You’ve gotta love it when a Kremlin official gets caught telling the truth.
Russian Foreign Ministry spokeswoman Maria Zakharova this week called a NATO plan to station air, naval, and ground forces in six Eastern European countries — Bulgaria, Poland, Romania, Estonia, Latvia, and Lithuania — part of a strategy to “contain” Russia.
Well, yeah. That’s exactly what it is. And it wouldn’t be happening if Russia hadn’t annexed Crimea, started a war in the Donbas, and persistently menaced the Baltic states.
In addition to the NATO plan, the United States has quadrupled its budgetfor European defense to $3.4 billion and plans to send a brigade-sized force of 3,000 soldiers to the continent, including to the Baltic states.
Additionally, Great Britain will deploy five warships to the North Atlantic, the North Sea, the Baltics, and the Mediterranean.
“This is not a thunderstorm that’s going to blow over,” Reuters quoted an unidentified senior NATO official as saying about the West’s standoff with Russia. “This is climate change, and we have to prepare for the long haul.”
The planned deployments represent a big step toward addressing vulnerabilities on the alliance’s Eastern flank, like the threat of Moscow sending “little green men” to the Baltics to start a hybrid war.
The commander of the U.S. Army Europe, Lieutenant General Ben Hodges, has also highlighted the exposure of the Suwalki Gap, a roughly 100-kilometer stretch of the Polish-Lithuanian border wedged between Belarus and Russia’s Kaliningrad region.
“Capture by hostile forces of Suwalki or bordering Lithuanian territory would cut off the three Baltic states from other NATO countries,” Agina Grigas, a fellow at the Atlantic Council and author of the book Beyond Crimes: The New Russian Empire, wrote recently. “Analysts have likened Suwalki to the Cold War era’s Fulda Gap in Germany where NATO planned and prepared for hypothetical Soviet attacks.”
But while NATO’s moves this week should create a credible deterrent to a kinetic threat from Russia — a military attack, hybrid or otherwise — on one of its members, Moscow’s broader challenge to the West is nonkinetic.
It’s essentially a civilizational challenge to the Western liberal order.
“Russia is not an ‘existential enemy,’ but it is an antagonist, and its self-declared interests in Europe diverge from those of the vast majority of European states,” veteran Kremlin-watcher James Sherr of Chatham Housewrote in a recent report.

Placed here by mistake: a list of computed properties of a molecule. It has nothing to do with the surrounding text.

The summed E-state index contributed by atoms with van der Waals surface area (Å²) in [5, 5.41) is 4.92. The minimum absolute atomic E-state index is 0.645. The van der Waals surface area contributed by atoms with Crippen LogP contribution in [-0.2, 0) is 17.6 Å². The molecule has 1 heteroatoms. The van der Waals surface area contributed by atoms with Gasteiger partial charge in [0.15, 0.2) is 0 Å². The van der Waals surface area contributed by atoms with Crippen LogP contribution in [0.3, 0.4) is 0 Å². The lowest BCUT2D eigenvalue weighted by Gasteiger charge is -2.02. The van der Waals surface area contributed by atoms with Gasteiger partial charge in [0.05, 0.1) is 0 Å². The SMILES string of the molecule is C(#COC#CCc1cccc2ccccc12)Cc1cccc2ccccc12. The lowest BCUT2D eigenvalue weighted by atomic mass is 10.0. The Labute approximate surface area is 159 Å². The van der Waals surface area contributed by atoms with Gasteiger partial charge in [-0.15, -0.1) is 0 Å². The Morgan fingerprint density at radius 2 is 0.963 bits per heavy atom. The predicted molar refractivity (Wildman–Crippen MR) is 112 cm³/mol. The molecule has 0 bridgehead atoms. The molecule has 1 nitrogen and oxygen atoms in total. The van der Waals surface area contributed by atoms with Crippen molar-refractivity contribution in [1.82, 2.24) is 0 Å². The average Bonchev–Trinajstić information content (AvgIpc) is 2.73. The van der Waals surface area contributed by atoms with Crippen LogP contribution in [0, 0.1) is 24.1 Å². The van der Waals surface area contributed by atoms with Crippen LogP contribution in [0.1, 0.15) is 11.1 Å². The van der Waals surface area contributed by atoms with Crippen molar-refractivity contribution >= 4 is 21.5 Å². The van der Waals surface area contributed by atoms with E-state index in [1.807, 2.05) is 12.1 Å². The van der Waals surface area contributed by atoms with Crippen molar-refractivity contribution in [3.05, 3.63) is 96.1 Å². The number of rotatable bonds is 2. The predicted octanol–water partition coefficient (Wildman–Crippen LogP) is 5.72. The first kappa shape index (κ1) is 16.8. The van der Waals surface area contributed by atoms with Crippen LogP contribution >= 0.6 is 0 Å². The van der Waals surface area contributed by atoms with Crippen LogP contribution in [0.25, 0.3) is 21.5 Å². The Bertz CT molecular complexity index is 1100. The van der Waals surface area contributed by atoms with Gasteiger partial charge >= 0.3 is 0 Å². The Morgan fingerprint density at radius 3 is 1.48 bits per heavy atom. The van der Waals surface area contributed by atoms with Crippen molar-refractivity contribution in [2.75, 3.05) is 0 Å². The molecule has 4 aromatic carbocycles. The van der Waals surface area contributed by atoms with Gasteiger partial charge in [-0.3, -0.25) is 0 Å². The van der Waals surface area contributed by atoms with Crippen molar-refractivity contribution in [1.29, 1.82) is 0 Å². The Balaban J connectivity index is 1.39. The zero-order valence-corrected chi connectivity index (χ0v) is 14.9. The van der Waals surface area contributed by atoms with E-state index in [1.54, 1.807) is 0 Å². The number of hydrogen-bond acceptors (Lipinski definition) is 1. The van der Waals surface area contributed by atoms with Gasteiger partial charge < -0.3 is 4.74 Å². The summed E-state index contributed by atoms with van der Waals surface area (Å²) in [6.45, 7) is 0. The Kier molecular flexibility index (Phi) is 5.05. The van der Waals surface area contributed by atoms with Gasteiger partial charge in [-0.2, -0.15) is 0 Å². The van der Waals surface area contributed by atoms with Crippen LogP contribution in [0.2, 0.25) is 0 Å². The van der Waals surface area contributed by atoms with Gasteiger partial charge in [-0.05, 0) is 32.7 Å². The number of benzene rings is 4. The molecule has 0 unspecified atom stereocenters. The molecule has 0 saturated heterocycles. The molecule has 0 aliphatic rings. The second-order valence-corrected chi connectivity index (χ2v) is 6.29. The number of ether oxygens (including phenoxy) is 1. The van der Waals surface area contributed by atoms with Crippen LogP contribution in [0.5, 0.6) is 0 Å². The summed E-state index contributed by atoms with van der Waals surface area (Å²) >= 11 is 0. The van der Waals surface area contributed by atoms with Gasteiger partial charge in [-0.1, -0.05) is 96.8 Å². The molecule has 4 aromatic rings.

Sherr noted that “two normative systems” have emerged on the Eurasian land mass, “the first based on rights and rules, the second on connections, clientelism, and the subordination of law to power.”
Vladimir Putin’s regime, he added, “is applying its tools of influence to circumvent the European normative system and undermine it.”
And toward this end, the Kremlin has taken advantage of Russia’s integration into the global economy to undermine the West’s institutions.
In effect, it has weaponized globalization.
The Kremlin has weaponized international finance and business to establish a pro-Moscow lobby abroad.
Likewise, Moscow has weaponized corruption to capture Western elites and make them dependent on Moscow.
By utilizing the “corrupt transnational schemes that flowed seamlessly from Russia into the rest of the former Soviet space — and oozed beyond it” — Vladimir Putin’s regime has extended its “shadow influence beyond Russia’s borders and developed a natural, ‘captured’ constituency,” James Greene wrote in a 2012 report for Chatham House.
The Kremlin has weaponized organized crime to carry out unsavory tasks with plausible deniability for the Kremlin and to provide funds for black ops.
Putin’s Russia is “not so much a mafia state as a nationalized mafia,” Russian organized crime expert Mark Galeotti, a professor at New York University and co-host of The Power Vertical Podcast, said in a recent lecture at the Hudson Institute.
Moscow has weaponized the Internet by unleashing an army of trolls to poison discourse in Western media and with a series of brazen cyberattacks on Western targets.
In an effort to undermine unity in the European Union, it has weaponized electoral politics by supporting and financing extremist parties like Marine Le Pen’s National Front in France.
And most famously, it has weaponized information in an effort to confuse, distract, and sow doubt among Western news consumers.
It is a comprehensive threat that requires a comprehensive response — not just from NATO but from Western governments and civil societies as a whole.
“The EU must shoulder as much responsibility for European security as NATO. The defenses needed against potential ‘hybrid’ threats are societal, economic, and administrative, as well as military,” Sherr wrote.
“Unless nondefense arms of government (judicial, financial, regulatory) understand the defense and security implications of their responsibilities, they will not be fit for purpose. A free media should not be defenseless in the face of trolling, state-sponsored manipulation and cyberattack. The corporate and financial sectors need reminding that commercial interests are not always the same as national interests.”